Highlighting Valeria Urbina Cordano’s presentation, she is a Peruvian political scientist and specialist in gender issues and women’s rights in extractive contexts. Valeria gave an insightful presentation on the gendered health impacts of the mining industry on women’s health in Peru. Mega-extraction projects underway throughout Peru leave women with prolonged exposure to toxic metals which cause various chronic health problems, including memory loss, infertility, miscarriages, loss of vision, diabetes, liver diseases, kidney failure, cancer and irreversible harm to foetal development. Valeria’s research focused both on the impact on women’s physical sexual and reproductive health, and their economic and decision-making autonomy.
Mega-extraction projects underway throughout Peru leave women with prolonged exposure to toxic metals which cause various chronic health problems, including memory loss, infertility, miscarriages, loss of vision, diabetes, liver diseases, kidney failure, cancer and irreversible harm to foetal development.
The six short presentations were followed by ‘breakout room’ small group discussions where participants were invited to network and share ideas. I facilitated one breakout room, where I had the chance to speak with Liliana Andriano, Postdoctoral Researcher at the Leverhulme Centre for Demographic Science at the University of Oxford. We discussed her latest research which explores how the effects of drought impact the life-course transitions of young women in Malawi. Liliana, who is a demographer by training, highlighted one of the key themes raised in the second workshop which was the importance of interdisciplinary approaches that use both qualitative and quantitative data in examining the complex social and demographic implications of climate change.
Workshop 3 held on 17 September
In workshop 3, speakers Chantal Victoria Bright, Antonella Bancalari, David Astudillo-Rueda, Annel B. Rojas Alvarado, Mikaela Patrick & Winnie Chelagat, and hosts Laura J Brown and Elaine C Flores, discussed different topics related to the environment-gender-health nexus ranging from sanitation, to mental health, to planetary health justice. For me, the theme that stood out in the third workshop was that addressing environmental impacts on women’s health requires creative solutions.
As an example, Chantal Victoria Bright presented her children’s story book Inside Janjay which was designed to teach young girls in Africa, as the primary water collectors in their communities, about the global issue of access to clean water and the associated health risks. This led to questions about the potential of children’s literature in raising awareness about environmental threats to women’s health in local contexts.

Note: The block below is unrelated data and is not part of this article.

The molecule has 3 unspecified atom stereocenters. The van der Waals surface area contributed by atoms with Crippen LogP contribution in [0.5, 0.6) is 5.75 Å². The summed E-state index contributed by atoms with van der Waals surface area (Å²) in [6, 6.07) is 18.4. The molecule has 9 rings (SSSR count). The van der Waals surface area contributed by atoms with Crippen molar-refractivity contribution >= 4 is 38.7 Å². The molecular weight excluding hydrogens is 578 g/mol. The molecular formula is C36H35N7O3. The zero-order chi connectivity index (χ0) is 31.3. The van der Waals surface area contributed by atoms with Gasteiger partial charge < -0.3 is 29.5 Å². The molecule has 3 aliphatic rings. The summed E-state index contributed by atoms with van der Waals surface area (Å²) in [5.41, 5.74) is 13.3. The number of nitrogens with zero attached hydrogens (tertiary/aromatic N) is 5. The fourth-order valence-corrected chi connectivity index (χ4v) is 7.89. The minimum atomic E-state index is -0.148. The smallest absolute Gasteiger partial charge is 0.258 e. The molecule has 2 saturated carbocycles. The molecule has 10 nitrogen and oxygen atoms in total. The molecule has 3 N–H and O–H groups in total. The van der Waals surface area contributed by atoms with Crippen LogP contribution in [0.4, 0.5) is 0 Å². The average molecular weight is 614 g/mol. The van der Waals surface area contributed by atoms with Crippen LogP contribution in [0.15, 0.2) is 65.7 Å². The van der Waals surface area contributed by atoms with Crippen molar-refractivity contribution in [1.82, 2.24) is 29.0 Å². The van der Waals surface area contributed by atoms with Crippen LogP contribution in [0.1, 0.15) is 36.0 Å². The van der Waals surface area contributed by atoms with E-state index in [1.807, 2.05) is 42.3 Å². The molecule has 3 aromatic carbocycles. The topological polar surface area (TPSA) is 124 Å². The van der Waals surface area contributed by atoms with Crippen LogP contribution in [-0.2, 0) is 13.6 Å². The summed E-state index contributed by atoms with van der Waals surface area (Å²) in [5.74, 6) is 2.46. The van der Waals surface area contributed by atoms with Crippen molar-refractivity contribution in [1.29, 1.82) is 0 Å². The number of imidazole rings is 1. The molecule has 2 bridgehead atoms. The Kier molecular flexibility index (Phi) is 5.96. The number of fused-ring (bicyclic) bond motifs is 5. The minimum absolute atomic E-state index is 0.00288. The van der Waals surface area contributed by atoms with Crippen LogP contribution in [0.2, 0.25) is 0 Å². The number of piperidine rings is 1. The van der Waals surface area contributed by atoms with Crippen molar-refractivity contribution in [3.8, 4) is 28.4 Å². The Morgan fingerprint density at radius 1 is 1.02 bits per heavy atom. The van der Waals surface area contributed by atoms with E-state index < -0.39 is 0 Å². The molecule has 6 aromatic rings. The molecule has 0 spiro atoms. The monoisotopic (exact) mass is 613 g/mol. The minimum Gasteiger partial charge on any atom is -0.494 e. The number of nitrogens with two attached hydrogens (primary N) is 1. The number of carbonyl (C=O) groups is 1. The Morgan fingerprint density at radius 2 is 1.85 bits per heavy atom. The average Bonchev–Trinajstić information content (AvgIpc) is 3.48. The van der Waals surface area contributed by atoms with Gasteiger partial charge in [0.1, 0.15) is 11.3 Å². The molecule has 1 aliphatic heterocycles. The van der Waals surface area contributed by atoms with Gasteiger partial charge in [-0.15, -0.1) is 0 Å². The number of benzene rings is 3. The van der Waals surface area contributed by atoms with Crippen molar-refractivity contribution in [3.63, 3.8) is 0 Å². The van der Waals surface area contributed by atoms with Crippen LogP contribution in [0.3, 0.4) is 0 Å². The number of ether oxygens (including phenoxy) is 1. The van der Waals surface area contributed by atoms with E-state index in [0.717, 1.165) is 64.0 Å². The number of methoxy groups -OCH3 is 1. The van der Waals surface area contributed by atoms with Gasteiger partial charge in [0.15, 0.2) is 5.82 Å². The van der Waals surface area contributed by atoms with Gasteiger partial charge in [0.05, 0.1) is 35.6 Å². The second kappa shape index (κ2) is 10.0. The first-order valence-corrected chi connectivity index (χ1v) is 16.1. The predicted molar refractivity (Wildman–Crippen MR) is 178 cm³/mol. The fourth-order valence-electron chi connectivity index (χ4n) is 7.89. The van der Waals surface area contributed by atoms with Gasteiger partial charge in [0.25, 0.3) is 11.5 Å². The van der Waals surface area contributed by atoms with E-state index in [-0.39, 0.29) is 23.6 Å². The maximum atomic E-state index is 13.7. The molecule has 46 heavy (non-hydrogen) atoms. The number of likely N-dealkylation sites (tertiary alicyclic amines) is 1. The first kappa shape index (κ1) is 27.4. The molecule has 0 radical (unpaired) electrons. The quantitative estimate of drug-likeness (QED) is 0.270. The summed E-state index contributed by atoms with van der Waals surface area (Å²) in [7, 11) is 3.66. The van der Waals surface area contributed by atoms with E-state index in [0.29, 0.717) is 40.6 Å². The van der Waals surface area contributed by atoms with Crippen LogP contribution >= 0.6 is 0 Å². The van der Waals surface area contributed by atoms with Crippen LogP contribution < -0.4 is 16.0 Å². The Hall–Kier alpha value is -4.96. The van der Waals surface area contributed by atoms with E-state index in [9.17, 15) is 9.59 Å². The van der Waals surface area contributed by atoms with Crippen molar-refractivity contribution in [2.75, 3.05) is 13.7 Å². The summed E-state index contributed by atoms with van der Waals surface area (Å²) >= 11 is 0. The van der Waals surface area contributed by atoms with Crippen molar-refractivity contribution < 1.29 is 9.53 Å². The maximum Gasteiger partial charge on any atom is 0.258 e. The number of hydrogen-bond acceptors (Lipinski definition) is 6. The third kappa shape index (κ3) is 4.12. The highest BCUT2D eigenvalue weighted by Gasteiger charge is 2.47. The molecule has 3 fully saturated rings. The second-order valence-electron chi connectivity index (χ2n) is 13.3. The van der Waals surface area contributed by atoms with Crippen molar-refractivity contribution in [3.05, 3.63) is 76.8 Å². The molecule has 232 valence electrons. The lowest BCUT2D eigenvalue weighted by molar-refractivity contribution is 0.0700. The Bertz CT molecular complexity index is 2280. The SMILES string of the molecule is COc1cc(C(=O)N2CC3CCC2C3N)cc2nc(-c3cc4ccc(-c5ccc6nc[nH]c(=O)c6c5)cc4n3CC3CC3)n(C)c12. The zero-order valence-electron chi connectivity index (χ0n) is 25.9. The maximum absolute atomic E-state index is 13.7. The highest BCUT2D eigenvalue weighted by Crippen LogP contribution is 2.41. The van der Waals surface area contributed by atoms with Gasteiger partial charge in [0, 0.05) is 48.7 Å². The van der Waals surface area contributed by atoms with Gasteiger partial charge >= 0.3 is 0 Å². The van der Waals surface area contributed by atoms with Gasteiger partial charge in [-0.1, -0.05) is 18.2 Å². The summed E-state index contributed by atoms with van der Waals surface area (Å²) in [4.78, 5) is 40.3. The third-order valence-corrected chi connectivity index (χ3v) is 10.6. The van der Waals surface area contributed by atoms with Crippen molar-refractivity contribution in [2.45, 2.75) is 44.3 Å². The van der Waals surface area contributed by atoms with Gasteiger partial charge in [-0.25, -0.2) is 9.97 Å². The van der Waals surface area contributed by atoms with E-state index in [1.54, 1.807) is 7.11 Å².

Also, Mikaela Patrick, researcher and architectural designer and Winnie Chelagat, co-founder of Maternal Aid for Mothers in Africa, discussed the development of a framework of planetary health justice linking participatory research and design practices with ecofeminist approaches. They presented practical examples of Global South design projects that connect health and climate, drawing on their recent work in Kenya which looks at designing solutions for maternal health challenges in a harsh climatic context.
It was great to hear from a range of academics and specialists across the world at different stages of their careers. Annel B. Rojas Alvarado and David Astudillo-Rueda, both medical students from Peru, presented their research projects done as interns of Emerge Piura – the research unit of emerging diseases and climate change at University of Piura, measuring post-traumatic stress disorder in two communities in Peru following El Niño flooding in 2017. After the presentations, I facilitated an open audience Q&A session, directing questions from participants to each speaker which resulted in a lively online discussion.
Creating an ExWH network
From my perspective in the workshop series, I was struck by how the interactive online format democratised the traditional academic space of the university, encouraging open knowledge exchange and breaking physical barriers between the Global North and Global South.
For the future Environment x Women’s Health project outcomes, our hope is that this newly established network of global health academics, practitioners and specialists will be a united voice in calling for a more gendered approach to environmental health research and international policy making that urgently addresses the direct link between environmental threats and women’s health.
Keep an eye on the Environment X Women website for updates and information on future workshops!
The views expressed in this post are those of the author and in no way reflect those of the Global Health Initiative blog or the London School of Economics and Political Science.